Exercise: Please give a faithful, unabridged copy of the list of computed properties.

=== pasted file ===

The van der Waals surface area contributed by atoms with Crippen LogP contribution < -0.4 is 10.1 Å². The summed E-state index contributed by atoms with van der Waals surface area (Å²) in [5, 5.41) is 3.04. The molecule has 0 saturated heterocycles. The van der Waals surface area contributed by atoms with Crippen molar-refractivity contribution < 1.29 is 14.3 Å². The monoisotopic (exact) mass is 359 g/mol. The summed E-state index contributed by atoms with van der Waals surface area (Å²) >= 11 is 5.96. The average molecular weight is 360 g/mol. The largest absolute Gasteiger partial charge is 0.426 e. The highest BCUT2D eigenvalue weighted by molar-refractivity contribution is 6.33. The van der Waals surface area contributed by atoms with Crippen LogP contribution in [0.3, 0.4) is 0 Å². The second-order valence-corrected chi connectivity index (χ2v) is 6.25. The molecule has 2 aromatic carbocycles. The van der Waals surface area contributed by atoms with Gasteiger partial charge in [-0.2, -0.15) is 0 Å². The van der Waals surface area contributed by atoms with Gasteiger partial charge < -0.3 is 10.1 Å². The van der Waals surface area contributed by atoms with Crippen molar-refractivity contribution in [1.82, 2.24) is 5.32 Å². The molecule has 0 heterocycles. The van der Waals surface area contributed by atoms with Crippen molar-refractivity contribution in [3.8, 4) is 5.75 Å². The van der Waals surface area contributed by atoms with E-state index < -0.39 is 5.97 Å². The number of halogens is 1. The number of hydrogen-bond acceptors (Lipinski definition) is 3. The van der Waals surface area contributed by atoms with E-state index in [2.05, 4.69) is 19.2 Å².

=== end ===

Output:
The van der Waals surface area contributed by atoms with Crippen LogP contribution < -0.4 is 10.1 Å². The summed E-state index contributed by atoms with van der Waals surface area (Å²) in [5, 5.41) is 3.04. The molecule has 0 saturated heterocycles. The van der Waals surface area contributed by atoms with Crippen molar-refractivity contribution < 1.29 is 14.3 Å². The monoisotopic (exact) mass is 359 g/mol. The summed E-state index contributed by atoms with van der Waals surface area (Å²) >= 11 is 5.96. The average molecular weight is 360 g/mol. The largest absolute Gasteiger partial charge is 0.426 e. The highest BCUT2D eigenvalue weighted by molar-refractivity contribution is 6.33. The van der Waals surface area contributed by atoms with Crippen LogP contribution in [0.3, 0.4) is 0 Å². The second-order valence-corrected chi connectivity index (χ2v) is 6.25. The molecule has 2 aromatic carbocycles. The van der Waals surface area contributed by atoms with Gasteiger partial charge in [-0.2, -0.15) is 0 Å². The van der Waals surface area contributed by atoms with Gasteiger partial charge < -0.3 is 10.1 Å². The van der Waals surface area contributed by atoms with Crippen molar-refractivity contribution in [1.82, 2.24) is 5.32 Å². The molecule has 0 heterocycles. The van der Waals surface area contributed by atoms with Crippen molar-refractivity contribution in [3.8, 4) is 5.75 Å². The van der Waals surface area contributed by atoms with E-state index < -0.39 is 5.97 Å². The number of halogens is 1. The number of hydrogen-bond acceptors (Lipinski definition) is 3. The van der Waals surface area contributed by atoms with E-state index in [2.05, 4.69) is 19.2 Å².